Nocturnal Animals Review TIFF

The Plot

Art gallery owner Susan Morrow (Amy Adams) receives a manuscript from her ex-husband (Jake Gyllenhaal) and becomes engrossed in the story while she struggles with her deterioriating marriage with businessman Hutton (Armie Hammer).

The Good

Seven years after the success of his directorial debut, A Single Man, writer-director Tom Ford returns with an adaptation of Austin Wright’s 1993 novel, Tony and Susan. When Susan is given a manuscript from ex-husband Edward, titled after his nickname for her, Nocturnal Animals, she becomes absorbed with the story and concocts her own version inside her head. In this story within the story, the main character, Tony is envisioned as a bearded Edward, who goes on a journey of revenge with Michael Shannon’s Detective Andes after a late night drive ends disastrously for his wife and daughter (played by Isla Fisher and Ellie Bamber respectively).

Meanwhile in the ‘real world’, Susan begins to reminisce about her relationship with Edward and how their marriage unravelled, as her current marriage starts to unravel also.

Ford manages to balance both storylines with ease, though the world set inside the manuscript feels much more detailed than that of its real world counterpart. This is no doubt due to the powerhouse performances from both Gyllenhaal and Shannon. That said however, Amy Adams manages to bring enough to the table to make her side of the plot interesting too.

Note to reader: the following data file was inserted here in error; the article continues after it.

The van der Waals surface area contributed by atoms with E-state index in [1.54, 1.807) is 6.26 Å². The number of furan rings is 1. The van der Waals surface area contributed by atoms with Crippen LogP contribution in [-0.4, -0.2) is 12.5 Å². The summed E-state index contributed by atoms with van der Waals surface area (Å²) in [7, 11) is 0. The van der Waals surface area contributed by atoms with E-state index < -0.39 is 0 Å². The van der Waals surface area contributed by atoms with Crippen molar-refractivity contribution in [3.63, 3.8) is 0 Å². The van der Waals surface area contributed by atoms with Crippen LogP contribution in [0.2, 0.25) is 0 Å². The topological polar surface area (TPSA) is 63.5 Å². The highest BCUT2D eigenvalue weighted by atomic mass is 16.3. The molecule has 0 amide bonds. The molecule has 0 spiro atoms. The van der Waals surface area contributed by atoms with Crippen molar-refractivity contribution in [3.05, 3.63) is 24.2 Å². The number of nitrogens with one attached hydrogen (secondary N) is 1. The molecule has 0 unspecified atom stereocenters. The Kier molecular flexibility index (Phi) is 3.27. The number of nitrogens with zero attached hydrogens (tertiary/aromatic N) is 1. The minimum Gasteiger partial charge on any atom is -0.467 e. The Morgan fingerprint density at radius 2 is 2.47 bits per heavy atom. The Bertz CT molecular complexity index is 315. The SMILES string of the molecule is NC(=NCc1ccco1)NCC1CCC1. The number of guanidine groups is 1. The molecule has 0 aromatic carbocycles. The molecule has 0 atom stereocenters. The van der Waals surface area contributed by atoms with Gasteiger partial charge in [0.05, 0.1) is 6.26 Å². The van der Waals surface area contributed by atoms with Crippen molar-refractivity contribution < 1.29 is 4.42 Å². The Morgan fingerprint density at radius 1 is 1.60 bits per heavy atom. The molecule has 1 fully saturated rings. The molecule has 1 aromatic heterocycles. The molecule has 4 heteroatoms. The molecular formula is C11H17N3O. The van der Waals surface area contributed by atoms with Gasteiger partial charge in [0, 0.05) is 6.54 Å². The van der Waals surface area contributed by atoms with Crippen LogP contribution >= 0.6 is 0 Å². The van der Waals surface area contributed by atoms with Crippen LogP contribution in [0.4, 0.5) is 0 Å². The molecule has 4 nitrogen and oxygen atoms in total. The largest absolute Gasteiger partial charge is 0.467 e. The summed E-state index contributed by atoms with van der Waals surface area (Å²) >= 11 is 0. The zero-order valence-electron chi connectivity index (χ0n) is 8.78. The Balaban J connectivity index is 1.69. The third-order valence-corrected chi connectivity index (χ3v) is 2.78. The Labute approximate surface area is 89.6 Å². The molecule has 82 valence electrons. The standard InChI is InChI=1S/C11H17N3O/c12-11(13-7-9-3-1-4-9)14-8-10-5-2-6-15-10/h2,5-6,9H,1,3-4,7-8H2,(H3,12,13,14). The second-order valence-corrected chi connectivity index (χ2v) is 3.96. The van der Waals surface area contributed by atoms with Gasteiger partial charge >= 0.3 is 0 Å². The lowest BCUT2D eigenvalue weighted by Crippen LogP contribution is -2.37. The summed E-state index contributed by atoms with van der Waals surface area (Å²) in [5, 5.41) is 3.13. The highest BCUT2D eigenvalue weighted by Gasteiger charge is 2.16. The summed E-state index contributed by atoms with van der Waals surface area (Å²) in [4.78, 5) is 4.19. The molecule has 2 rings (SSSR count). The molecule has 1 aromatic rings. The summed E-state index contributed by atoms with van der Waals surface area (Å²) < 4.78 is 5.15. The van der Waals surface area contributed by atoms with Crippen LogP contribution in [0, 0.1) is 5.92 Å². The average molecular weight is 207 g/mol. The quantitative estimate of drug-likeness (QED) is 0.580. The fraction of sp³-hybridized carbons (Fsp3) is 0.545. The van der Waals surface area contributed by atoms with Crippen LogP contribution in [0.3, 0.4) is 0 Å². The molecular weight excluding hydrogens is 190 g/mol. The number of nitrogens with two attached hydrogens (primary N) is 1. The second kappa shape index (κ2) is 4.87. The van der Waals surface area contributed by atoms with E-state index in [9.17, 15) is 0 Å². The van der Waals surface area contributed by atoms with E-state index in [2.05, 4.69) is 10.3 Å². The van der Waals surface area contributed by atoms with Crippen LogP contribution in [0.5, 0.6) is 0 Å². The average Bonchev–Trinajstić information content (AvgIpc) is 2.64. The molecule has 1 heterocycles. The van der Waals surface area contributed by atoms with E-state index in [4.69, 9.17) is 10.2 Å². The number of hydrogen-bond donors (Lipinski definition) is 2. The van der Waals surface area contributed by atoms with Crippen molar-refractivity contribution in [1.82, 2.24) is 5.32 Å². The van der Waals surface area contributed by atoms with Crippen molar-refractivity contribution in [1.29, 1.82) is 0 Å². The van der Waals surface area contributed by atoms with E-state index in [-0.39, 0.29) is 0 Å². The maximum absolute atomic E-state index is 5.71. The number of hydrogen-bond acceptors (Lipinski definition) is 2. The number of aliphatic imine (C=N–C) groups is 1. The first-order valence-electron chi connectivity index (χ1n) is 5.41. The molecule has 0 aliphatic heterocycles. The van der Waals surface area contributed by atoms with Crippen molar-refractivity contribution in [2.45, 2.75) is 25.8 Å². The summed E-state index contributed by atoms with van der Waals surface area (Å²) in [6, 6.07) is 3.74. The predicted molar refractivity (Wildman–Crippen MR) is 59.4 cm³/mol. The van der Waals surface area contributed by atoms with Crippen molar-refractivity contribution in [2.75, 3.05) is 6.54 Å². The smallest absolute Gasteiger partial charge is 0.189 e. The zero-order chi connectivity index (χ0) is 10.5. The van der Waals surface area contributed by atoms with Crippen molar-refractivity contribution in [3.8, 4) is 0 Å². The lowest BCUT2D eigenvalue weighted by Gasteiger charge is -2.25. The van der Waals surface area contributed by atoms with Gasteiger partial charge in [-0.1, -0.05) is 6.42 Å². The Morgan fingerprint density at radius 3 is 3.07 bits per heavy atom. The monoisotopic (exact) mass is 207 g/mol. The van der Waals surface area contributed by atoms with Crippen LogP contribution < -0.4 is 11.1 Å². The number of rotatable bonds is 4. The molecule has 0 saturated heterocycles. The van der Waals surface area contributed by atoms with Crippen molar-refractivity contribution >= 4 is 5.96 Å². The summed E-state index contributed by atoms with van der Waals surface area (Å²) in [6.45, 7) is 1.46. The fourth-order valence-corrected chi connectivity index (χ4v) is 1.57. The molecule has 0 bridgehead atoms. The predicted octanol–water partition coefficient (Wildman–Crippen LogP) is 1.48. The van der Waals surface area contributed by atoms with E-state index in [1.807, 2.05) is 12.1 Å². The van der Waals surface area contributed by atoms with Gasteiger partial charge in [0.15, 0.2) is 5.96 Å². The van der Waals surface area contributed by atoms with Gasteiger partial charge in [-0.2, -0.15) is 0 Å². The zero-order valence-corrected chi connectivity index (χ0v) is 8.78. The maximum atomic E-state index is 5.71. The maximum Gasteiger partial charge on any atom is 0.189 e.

The Bad

There’s really not much to complain about with Fords latest. Other than the previously discussed lack of any real interesting plot in its real world storyline, despite Adams’ best efforts. While the two are well balanced, with the manuscript plot given more screen time as it rightly deserves, it can be argued that sticking with just the manuscript storyline could have made Nocturnal Animals an even more engrossing film than it already is, but that would mean ditching the wonderful Amy Adams…

The Ugly Truth

Adams tries her best which is better than most other actresses could have done with this storyline, but unfortunately she is overshadowed by the powerhouse double performance from Jake Gyllenhaal and the addition of Michael Shannon in its more intriguing plot.

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